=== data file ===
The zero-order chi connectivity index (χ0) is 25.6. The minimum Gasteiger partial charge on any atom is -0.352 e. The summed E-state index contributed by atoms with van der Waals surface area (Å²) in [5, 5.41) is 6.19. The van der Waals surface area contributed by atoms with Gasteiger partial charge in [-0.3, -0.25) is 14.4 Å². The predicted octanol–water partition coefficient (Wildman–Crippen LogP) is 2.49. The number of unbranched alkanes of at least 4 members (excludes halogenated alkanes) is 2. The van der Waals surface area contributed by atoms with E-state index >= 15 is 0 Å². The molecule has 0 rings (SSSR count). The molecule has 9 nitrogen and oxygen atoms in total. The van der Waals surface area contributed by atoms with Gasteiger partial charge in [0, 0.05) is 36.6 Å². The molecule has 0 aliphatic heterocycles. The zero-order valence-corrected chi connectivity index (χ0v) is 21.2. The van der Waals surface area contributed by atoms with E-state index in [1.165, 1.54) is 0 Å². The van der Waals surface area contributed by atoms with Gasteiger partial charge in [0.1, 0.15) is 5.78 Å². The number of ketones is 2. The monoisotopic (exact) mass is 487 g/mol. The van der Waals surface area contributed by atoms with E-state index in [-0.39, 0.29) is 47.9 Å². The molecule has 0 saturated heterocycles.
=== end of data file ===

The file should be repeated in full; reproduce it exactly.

The zero-order chi connectivity index (χ0) is 25.6. The minimum Gasteiger partial charge on any atom is -0.352 e. The summed E-state index contributed by atoms with van der Waals surface area (Å²) in [5, 5.41) is 6.19. The van der Waals surface area contributed by atoms with Gasteiger partial charge in [-0.3, -0.25) is 14.4 Å². The predicted octanol–water partition coefficient (Wildman–Crippen LogP) is 2.49. The number of unbranched alkanes of at least 4 members (excludes halogenated alkanes) is 2. The van der Waals surface area contributed by atoms with E-state index >= 15 is 0 Å². The molecule has 0 rings (SSSR count). The molecule has 9 nitrogen and oxygen atoms in total. The van der Waals surface area contributed by atoms with Gasteiger partial charge in [0, 0.05) is 36.6 Å². The molecule has 0 aliphatic heterocycles. The zero-order valence-corrected chi connectivity index (χ0v) is 21.2. The van der Waals surface area contributed by atoms with E-state index in [1.165, 1.54) is 0 Å². The van der Waals surface area contributed by atoms with Gasteiger partial charge in [0.1, 0.15) is 5.78 Å². The number of ketones is 2. The monoisotopic (exact) mass is 487 g/mol. The van der Waals surface area contributed by atoms with E-state index in [-0.39, 0.29) is 47.9 Å². The molecule has 0 saturated heterocycles.